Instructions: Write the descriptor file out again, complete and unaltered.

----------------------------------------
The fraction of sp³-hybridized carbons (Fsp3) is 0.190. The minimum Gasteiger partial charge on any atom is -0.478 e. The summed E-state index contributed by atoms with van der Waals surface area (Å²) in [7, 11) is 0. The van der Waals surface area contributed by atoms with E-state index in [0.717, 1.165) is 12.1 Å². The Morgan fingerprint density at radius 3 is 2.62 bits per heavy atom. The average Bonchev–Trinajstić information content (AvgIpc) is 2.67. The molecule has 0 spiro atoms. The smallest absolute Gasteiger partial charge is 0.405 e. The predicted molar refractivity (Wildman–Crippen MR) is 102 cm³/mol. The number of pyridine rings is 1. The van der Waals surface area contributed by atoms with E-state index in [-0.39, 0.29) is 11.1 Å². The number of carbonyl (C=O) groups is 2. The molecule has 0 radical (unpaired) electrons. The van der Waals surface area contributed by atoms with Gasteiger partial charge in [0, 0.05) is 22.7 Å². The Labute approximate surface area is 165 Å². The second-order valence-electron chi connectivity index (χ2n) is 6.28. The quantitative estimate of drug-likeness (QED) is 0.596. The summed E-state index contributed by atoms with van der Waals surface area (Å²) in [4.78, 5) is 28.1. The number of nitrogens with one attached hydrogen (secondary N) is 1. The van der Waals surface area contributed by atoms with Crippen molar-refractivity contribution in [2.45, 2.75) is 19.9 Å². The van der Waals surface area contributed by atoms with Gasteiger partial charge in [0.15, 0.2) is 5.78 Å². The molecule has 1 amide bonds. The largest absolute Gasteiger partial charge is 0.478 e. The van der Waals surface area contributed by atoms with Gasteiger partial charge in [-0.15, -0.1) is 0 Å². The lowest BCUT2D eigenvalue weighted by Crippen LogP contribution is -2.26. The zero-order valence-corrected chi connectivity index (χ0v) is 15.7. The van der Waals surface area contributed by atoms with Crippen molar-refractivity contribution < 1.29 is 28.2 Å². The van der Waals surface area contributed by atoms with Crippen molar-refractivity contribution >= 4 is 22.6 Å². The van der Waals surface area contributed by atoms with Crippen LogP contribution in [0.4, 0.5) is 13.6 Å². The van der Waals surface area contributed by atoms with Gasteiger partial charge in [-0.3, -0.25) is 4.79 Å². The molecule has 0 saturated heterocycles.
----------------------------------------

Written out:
The fraction of sp³-hybridized carbons (Fsp3) is 0.190. The minimum Gasteiger partial charge on any atom is -0.478 e. The summed E-state index contributed by atoms with van der Waals surface area (Å²) in [7, 11) is 0. The van der Waals surface area contributed by atoms with E-state index in [0.717, 1.165) is 12.1 Å². The Morgan fingerprint density at radius 3 is 2.62 bits per heavy atom. The average Bonchev–Trinajstić information content (AvgIpc) is 2.67. The molecule has 0 spiro atoms. The smallest absolute Gasteiger partial charge is 0.405 e. The predicted molar refractivity (Wildman–Crippen MR) is 102 cm³/mol. The number of pyridine rings is 1. The van der Waals surface area contributed by atoms with E-state index in [-0.39, 0.29) is 11.1 Å². The number of carbonyl (C=O) groups is 2. The molecule has 0 radical (unpaired) electrons. The van der Waals surface area contributed by atoms with Gasteiger partial charge in [0, 0.05) is 22.7 Å². The Labute approximate surface area is 165 Å². The second-order valence-electron chi connectivity index (χ2n) is 6.28. The quantitative estimate of drug-likeness (QED) is 0.596. The summed E-state index contributed by atoms with van der Waals surface area (Å²) in [4.78, 5) is 28.1. The number of nitrogens with one attached hydrogen (secondary N) is 1. The van der Waals surface area contributed by atoms with Crippen molar-refractivity contribution in [2.45, 2.75) is 19.9 Å². The van der Waals surface area contributed by atoms with Gasteiger partial charge in [0.15, 0.2) is 5.78 Å². The molecule has 1 amide bonds. The largest absolute Gasteiger partial charge is 0.478 e. The van der Waals surface area contributed by atoms with Gasteiger partial charge in [-0.15, -0.1) is 0 Å². The lowest BCUT2D eigenvalue weighted by Crippen LogP contribution is -2.26. The zero-order valence-corrected chi connectivity index (χ0v) is 15.7. The van der Waals surface area contributed by atoms with Crippen molar-refractivity contribution < 1.29 is 28.2 Å². The van der Waals surface area contributed by atoms with Crippen molar-refractivity contribution >= 4 is 22.6 Å². The van der Waals surface area contributed by atoms with Crippen LogP contribution in [0.4, 0.5) is 13.6 Å². The van der Waals surface area contributed by atoms with Gasteiger partial charge in [-0.3, -0.25) is 4.79 Å². The molecule has 0 saturated heterocycles.